A 2008 RAND summary of the NYPD's firearm discharge review procedures (see http://www.nyc.gov/html/nypd/downloads/pdf/public_information/RAND_FirearmEvaluation.pdf) summarized: "After conducting an initial investigation of the incident, including administering a breath-alcohol test of all officers involved, the [firearm-discharge investigative team] leader renders an initial report the same day, or at least before the team goes off duty. [....]
The investigation manual requires a final report within 90 days unless, for some reason, that deadline cannot be met, in which case interim reports are required monthly."

The NYPD FOIL office has not claimed inability to find the requested 24-hour and 90-day reports following firearm discharges for 2010 through 2014. Rather, the NYPD errantly claims that these documents are exempt from release under FOIL for a variety of reasons.

All of the cited exemptions are categorically incorrect. No less an authority than the Supreme Court of the State of New York has ruled as much in a case that is virtually identical to the present request.

In January 2009, the New York Civil Liberties Union submitted a FOIL request to the NYPD for 24-hour and 90-day shooting incident reports from 1997 through 2008 (see http://www.nyclu.org/case/nyclu-v-nypd-seeking-access-police-shooting-incident-reports). As you can see from my original request, these are precisely the same documents I seek.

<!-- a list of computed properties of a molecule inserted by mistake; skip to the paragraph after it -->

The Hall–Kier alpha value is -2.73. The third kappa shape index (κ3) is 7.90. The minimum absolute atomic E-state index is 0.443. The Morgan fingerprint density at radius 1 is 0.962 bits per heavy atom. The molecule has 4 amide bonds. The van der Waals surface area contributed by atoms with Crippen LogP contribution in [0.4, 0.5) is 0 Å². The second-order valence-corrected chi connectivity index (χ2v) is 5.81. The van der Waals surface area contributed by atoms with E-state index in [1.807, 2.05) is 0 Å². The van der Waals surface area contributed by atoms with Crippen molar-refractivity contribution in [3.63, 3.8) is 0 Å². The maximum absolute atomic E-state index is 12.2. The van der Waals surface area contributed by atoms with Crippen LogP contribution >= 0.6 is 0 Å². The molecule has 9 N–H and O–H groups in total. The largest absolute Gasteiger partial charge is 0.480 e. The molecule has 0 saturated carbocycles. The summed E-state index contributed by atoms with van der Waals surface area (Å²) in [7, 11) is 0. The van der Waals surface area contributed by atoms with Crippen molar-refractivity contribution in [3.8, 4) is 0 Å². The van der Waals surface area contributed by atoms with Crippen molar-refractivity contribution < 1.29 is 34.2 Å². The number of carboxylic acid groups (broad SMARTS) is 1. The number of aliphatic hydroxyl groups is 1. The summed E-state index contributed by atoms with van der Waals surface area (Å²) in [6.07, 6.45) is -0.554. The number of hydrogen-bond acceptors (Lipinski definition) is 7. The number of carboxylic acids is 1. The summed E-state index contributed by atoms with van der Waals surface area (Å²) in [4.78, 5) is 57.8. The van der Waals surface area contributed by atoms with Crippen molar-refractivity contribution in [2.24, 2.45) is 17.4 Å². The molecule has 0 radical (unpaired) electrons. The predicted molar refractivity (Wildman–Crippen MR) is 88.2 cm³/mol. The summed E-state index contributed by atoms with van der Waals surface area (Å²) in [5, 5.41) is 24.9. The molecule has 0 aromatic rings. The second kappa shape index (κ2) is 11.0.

The NYPD rejected that request, claiming that such reports were exempt from disclosure pursuant to:
1) Public Officers Law 87(2)(a), New York Civil Rights Law 50-a(1);
2) Public Officers Law 87(2)(b) and 89(2);
3) Public Officers Law 87(2)(e)(i-iv);
4) Public Officers Law 87(2)(f);
5) Public Officers Law 87(2)(g);

Conveniently, these are the same exemptions by which the NYPD FOIL office has rejected my present request. I will allow Judge Goodman's ruling in the NYCLU case (see http://www.nyclu.org/files/releases/NYCLU%20v%20%20NYPD%20Shooting%20FOIL%20decision%202-14-11.pdf) to address the invalidity of the NYPD's response in my own case:

"The issue is whether the 24-hour and 90-day firearms discharge incident reports are categorically exempt from disclosure under FOIL. After a careful review of the NYPD Firearms Discharge Manual containing the 28 section form for the 24-hour and 90-day firearms discharge incident report, the Court finds that these reports are not categorically exempt.